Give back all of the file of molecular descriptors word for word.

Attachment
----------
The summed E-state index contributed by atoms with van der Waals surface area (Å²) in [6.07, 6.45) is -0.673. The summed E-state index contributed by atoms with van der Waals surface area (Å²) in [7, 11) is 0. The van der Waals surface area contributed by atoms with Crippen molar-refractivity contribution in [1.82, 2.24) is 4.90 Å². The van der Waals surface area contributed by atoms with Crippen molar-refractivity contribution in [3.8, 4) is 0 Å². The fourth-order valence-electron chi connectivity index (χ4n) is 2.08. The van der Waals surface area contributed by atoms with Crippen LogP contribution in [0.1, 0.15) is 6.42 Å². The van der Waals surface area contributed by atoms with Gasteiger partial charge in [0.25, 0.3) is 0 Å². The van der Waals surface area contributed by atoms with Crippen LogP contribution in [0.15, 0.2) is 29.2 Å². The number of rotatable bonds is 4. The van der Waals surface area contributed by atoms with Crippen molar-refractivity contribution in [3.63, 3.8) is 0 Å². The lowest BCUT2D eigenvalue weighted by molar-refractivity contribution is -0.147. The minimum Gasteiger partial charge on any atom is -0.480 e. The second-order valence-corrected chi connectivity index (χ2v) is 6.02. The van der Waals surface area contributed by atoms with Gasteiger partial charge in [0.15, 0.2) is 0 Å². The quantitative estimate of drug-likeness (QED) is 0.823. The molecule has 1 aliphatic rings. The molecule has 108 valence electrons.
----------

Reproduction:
The summed E-state index contributed by atoms with van der Waals surface area (Å²) in [6.07, 6.45) is -0.673. The summed E-state index contributed by atoms with van der Waals surface area (Å²) in [7, 11) is 0. The van der Waals surface area contributed by atoms with Crippen molar-refractivity contribution in [1.82, 2.24) is 4.90 Å². The van der Waals surface area contributed by atoms with Crippen molar-refractivity contribution in [3.8, 4) is 0 Å². The fourth-order valence-electron chi connectivity index (χ4n) is 2.08. The van der Waals surface area contributed by atoms with Crippen LogP contribution in [0.1, 0.15) is 6.42 Å². The van der Waals surface area contributed by atoms with Gasteiger partial charge in [0.25, 0.3) is 0 Å². The van der Waals surface area contributed by atoms with Crippen LogP contribution in [0.15, 0.2) is 29.2 Å². The number of rotatable bonds is 4. The van der Waals surface area contributed by atoms with Crippen molar-refractivity contribution in [3.63, 3.8) is 0 Å². The lowest BCUT2D eigenvalue weighted by molar-refractivity contribution is -0.147. The minimum Gasteiger partial charge on any atom is -0.480 e. The second-order valence-corrected chi connectivity index (χ2v) is 6.02. The van der Waals surface area contributed by atoms with Gasteiger partial charge in [0.15, 0.2) is 0 Å². The quantitative estimate of drug-likeness (QED) is 0.823. The molecule has 1 aliphatic rings. The molecule has 108 valence electrons.